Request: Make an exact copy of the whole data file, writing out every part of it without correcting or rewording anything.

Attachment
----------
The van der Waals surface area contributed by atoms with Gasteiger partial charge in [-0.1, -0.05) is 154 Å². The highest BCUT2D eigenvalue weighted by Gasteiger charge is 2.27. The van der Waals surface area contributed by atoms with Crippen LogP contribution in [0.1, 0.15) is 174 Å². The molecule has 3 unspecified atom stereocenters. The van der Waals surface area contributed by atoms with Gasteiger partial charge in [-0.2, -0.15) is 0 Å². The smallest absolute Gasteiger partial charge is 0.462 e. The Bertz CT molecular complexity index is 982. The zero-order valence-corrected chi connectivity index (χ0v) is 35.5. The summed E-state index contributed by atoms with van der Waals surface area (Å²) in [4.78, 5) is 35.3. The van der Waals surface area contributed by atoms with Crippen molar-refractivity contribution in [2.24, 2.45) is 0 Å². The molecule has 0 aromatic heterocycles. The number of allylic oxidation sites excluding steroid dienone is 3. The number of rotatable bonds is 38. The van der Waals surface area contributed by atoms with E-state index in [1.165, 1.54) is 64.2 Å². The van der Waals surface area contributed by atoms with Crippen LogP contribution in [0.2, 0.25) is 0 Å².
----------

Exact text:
The van der Waals surface area contributed by atoms with Gasteiger partial charge in [-0.1, -0.05) is 154 Å². The highest BCUT2D eigenvalue weighted by Gasteiger charge is 2.27. The van der Waals surface area contributed by atoms with Crippen LogP contribution in [0.1, 0.15) is 174 Å². The molecule has 3 unspecified atom stereocenters. The van der Waals surface area contributed by atoms with Gasteiger partial charge in [-0.2, -0.15) is 0 Å². The smallest absolute Gasteiger partial charge is 0.462 e. The Bertz CT molecular complexity index is 982. The zero-order valence-corrected chi connectivity index (χ0v) is 35.5. The summed E-state index contributed by atoms with van der Waals surface area (Å²) in [4.78, 5) is 35.3. The van der Waals surface area contributed by atoms with Crippen molar-refractivity contribution in [2.24, 2.45) is 0 Å². The molecule has 0 aromatic heterocycles. The number of allylic oxidation sites excluding steroid dienone is 3. The number of rotatable bonds is 38. The van der Waals surface area contributed by atoms with E-state index in [1.165, 1.54) is 64.2 Å². The van der Waals surface area contributed by atoms with Crippen LogP contribution in [0.2, 0.25) is 0 Å².